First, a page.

Saturday, September 15, 2018

Black-throated Blue Warbler

I banded this Black-throated Blue Warbler on 13 September 2018 in our backyard. I encounter this species once or twice a year, at most, but not every year. My observations are all in the fall. This species has an odd range, covering the Minnesota Arrowhead and southwestern Ontario to the northeastern United States and southeastern Canada south through the Appalachian Mountains to northern Georgia. Most winter in the Greater Antilles, and also in south Florida, the Yucatan, Belize, and even further south through Central and northern South America. Holmes et al. (2017) do not even show the species’ occurrence elsewhere in Minnesota. eBird, however, shows Black-throated Blue Warbler records scattered across the western United States, during migration and winter. It almost appears that young birds are genetically programed to migrate correctly to the southeast, but some birds inherit a reversed map and head southwest. As a result, quite a few records are from southern California.

Thursday, September 13, 2018

Buff-breasted Sandpiper

On 28 August 2018, birders reported seeing a Buff-breasted Sandpiper at a nearby, Dakota County sod farm. This habitat is excellent for this shorebird, which prefers upland areas to the mudflats favored by other shorebirds. Erika and I, despite the rainy afternoon, had little trouble locating the bird, which appeared to be feeding on worms alongside muddy puddles in the fields.

I have only seen Buff-breasted Sandpipers about a dozen times. One reason is that they breed along the Arctic coasts of Alaska and western Canada. They winter in Argentina, Uruguay, and Brazil. In the continental United States, this sandpiper is only a migrant, with restricted habitat preferences and, especially in the spring, a limited range (over a narrow band of the eastern Great Plains). These factors make it difficult to census Buff-breasted Sandpipers. Most studies suggest that populations are declining. Others maintain that numbers fluctuate from year to year. More srtidy is needed (McCarty et al. 2017).

Wednesday, September 12, 2018

Autumn Meadowhawk

During September, Autumn Meadowlarks are common in Erika’s garden. This image is our first dragonfly capture with the new camera. I am pleased with it, despite the focusing and adjusting of dials being somewhat mysterious. Autumn Meadowhawks are the only meadowhawks that have yellowish, not black legs. They also lack the black triangles often observed on the abdomens of other meadowhawks. Autumn Meadowhawks are among the last of the dragonflies to fly in the fall. 

Tuesday, September 11, 2018

Vesper Sparrow

On 9 September 2018m I checked out a local woodpile that often attracts migrating sparrows. I was a bit surprised to find two Vesper Sparrows, since I usually associate this species with open fields. This sparrow was once rare in the East, but became common as forests were cut. Now, as forests reclaim pastureland, Vesper Sparrow numbers are declining. Reclaimed prairie, however, does surround the woodpile. The white eye-ring, the white stripe surrounding most the ear-patch, and, especially, the white outer tail feathers all support my identification.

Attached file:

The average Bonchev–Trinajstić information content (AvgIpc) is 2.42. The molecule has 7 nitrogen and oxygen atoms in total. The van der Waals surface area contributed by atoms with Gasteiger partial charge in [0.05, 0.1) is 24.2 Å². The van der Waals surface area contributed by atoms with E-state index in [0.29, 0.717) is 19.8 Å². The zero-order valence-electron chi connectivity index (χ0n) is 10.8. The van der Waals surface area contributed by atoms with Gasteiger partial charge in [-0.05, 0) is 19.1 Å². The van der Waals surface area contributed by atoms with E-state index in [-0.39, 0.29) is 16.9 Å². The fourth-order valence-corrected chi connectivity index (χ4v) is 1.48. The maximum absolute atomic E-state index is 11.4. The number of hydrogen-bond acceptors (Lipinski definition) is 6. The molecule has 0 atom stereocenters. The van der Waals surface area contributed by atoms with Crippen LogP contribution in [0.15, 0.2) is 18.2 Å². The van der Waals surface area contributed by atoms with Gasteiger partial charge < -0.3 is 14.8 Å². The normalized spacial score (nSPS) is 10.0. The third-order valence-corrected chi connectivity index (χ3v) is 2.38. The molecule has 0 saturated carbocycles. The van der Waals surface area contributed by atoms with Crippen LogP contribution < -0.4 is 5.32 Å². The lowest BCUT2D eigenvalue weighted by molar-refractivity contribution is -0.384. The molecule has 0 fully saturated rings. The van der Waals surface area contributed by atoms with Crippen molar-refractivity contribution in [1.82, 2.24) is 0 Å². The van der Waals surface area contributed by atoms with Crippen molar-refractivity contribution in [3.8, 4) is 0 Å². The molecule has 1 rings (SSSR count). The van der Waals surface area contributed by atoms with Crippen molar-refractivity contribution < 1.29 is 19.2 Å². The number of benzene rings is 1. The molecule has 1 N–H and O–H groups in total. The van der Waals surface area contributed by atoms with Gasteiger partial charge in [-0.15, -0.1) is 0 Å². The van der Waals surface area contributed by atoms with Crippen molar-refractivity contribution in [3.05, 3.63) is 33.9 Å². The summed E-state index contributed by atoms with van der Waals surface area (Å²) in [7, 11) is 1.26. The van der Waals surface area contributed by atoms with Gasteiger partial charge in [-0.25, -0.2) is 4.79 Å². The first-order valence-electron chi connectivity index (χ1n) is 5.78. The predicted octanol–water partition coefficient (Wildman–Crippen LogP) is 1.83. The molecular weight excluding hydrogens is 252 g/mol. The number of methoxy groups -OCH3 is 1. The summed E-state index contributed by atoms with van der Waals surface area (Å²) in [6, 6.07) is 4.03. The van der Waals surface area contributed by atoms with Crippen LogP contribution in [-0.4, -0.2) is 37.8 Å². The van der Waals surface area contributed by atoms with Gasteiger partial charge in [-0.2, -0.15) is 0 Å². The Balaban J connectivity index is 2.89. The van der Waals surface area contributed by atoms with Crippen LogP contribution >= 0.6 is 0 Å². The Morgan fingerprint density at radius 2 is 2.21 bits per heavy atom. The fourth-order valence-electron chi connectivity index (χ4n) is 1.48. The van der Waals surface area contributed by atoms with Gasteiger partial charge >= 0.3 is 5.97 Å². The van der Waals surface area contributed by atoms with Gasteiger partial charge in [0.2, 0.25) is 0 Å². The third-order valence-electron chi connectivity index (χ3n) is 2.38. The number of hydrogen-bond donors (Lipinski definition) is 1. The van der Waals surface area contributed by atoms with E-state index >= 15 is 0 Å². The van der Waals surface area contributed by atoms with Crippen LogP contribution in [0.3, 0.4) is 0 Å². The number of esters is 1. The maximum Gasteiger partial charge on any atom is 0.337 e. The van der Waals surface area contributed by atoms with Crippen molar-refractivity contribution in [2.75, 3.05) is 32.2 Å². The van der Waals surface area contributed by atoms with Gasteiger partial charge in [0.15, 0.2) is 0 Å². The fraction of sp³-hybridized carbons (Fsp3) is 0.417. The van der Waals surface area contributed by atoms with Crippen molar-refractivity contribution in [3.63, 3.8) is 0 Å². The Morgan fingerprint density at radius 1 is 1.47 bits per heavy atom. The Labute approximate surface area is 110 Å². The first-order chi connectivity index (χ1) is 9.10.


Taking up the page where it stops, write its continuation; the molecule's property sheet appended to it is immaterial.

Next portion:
Saturday, September 8, 2018

Great Blue Heron

A contortionist Great Blue Heron. Note the heron’s bill in the lower center of the photo. I am experimenting with a new Nikon Coolpix P1000. With its unbelievable 24-3000 mm lens, I will need some time to figure out how it works. For this image, the camera was set at 3000 mm and attached to a monopod. The bird was on the far side of a local, Northfield, lake.

Monday, September 3, 2018

Magnolia Warbler

Even among Confusing Fall Warblers (CFWs), Magnolia Warblers can be identified by their yellow, lightly streaked underparts, white wing bars, and gray heads with white eye rings. The white patches in their tails are also distinctive if you can see them as the birds flit through the leaf cover. Spring birds are much more striking. The species was once called the Black-and-yellow Warbler. The species was first collected in a Mississippi magnolia tree, hence its present, relatively misleading name. Although common with healthy populations, relatively little is known about this warbler’s breeding biology. Their breeding range is in the remote North Woods and their nests are hard to find (Dunn and Hall 2010).

Sunday, September 2, 2018

Red-eyed Vireo

Erika and I photographed this Red-eyed Vireo on 30 August 2018. By the last week of August, and often even earlier, fall migrants are on the move. This bird accompanied about a dozen warblers in Carleton College’s arboretum. Elsewhere in this blog, I have wrtten why this vireo was once called Preacher Bird, and I have explained that first year birds lack the red eyes of adults.

Ornithologists have puzzled over how vireos are related to other birds. At one time or another, they have been placed near warblers or shrikes. Recent DNA research suggests that, like shrikes, they are distantly related to crows. Within this assemblage of birds, however, vireos are relatively distant from present-day crows and shrikes, originating, instead, from the most primitive of crow ancestors. The crow assemblage evolved in Australia or Southeast Asia. Now Vireos are only found in the New World. Recent research, however, concludes that a couple of Asian birds are, in fact, vireos (Brewer et al. 2018).

Saturday, September 1, 2018

Autumn Meadowhawk

Erika and I found this male Autumn Meadowhawk in Rice County, Minnesota, on 31 August 2018. This species is the only northern meadowhawk with yellowish, not black, legs. It flies later than almost all other dragonflies of the region and can be seen into November, if there are no hard freezes. Eggs over-winter on blades of grass or on muddy banks. The eggs hatch with spring floods and runoff.